A brighter future 
for immigrant students

Just in time for graduation season, Colorado’s Legislature and Gov. John Hickenlooper have delivered a gift that will be treasured by many a high school graduate.

Hickenlooper this week signed a bill applying the in-state college tuition rate to Colorado high school graduates who entered the country illegally, as long as they agree to seek legal status.

That means students without legal status no longer will face an out-of-state rate sometimes three times higher — often high enough to be a deterrence to going on to college.

The students have faced that hurdle despite typically having had no say in their move to the United States, a decision made by their parents. Often they’ve lived here most of their lives, have little familiarity with their native countries and have grown up with the hope of pursuing the American dream. But while they may have excelled in school, some have seen their dreams shattered by the prospect of being charged out-of-state tuition rates.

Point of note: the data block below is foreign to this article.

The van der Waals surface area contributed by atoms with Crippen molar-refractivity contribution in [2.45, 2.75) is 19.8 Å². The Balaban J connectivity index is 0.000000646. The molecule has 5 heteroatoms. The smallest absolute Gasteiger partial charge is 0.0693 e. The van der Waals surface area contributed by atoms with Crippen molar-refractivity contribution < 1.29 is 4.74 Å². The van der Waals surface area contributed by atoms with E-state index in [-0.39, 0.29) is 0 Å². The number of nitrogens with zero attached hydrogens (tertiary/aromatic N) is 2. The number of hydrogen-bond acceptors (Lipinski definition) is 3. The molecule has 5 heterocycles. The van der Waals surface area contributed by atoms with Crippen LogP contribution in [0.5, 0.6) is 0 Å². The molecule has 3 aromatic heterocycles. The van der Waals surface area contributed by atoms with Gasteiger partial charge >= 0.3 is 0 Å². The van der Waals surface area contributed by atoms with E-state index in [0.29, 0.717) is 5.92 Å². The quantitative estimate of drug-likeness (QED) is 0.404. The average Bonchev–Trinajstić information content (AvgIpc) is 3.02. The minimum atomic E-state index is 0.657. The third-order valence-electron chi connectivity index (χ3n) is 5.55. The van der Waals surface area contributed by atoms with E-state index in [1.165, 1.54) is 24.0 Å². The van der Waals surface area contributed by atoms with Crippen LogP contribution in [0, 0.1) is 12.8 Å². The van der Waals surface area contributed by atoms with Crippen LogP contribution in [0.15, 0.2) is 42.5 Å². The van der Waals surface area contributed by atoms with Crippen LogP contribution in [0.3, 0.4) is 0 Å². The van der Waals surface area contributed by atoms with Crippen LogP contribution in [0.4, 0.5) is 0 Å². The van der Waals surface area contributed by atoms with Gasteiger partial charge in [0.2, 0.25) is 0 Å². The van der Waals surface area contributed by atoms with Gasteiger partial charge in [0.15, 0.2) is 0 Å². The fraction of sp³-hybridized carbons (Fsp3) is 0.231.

Efforts to remove this punitive provision have been ongoing for a decade.While they once met with stiff opposition, this year’s measure passed through a House committee without anyone signing up to testify against it, the Associated Press reports.

That may reflect a changing national mood toward immigration reform, including within the GOP, which is recognizing that its future viability depends partly on being less dogmatic on the issue.

Immigration reform has never been a simple issue. Our nation certainty can’t afford to throw its borders wide open and allow unfettered entrance, and so it works to enforce immigration laws. But the stories of many of those lawbreakers also are simply stories of people seeking a better life for themselves and their families, a familiar refrain in the settling of our country.

When we treat their children as lawbreakers, thereby making a college education cost-prohibitive, we can expect that at least a few who are discouraged by their limited options in life may, indeed, become criminals. Many more, who often won’t even apply themselves in public school because of the academic dead-end they knows lies ahead, will fail to live up to their career potential and serve as drags on society rather than contributors to it.

In Colorado, policymakers have chosen to offer many of the state’s immigrant graduates a different path. Those students, and the state, will be better off for it.


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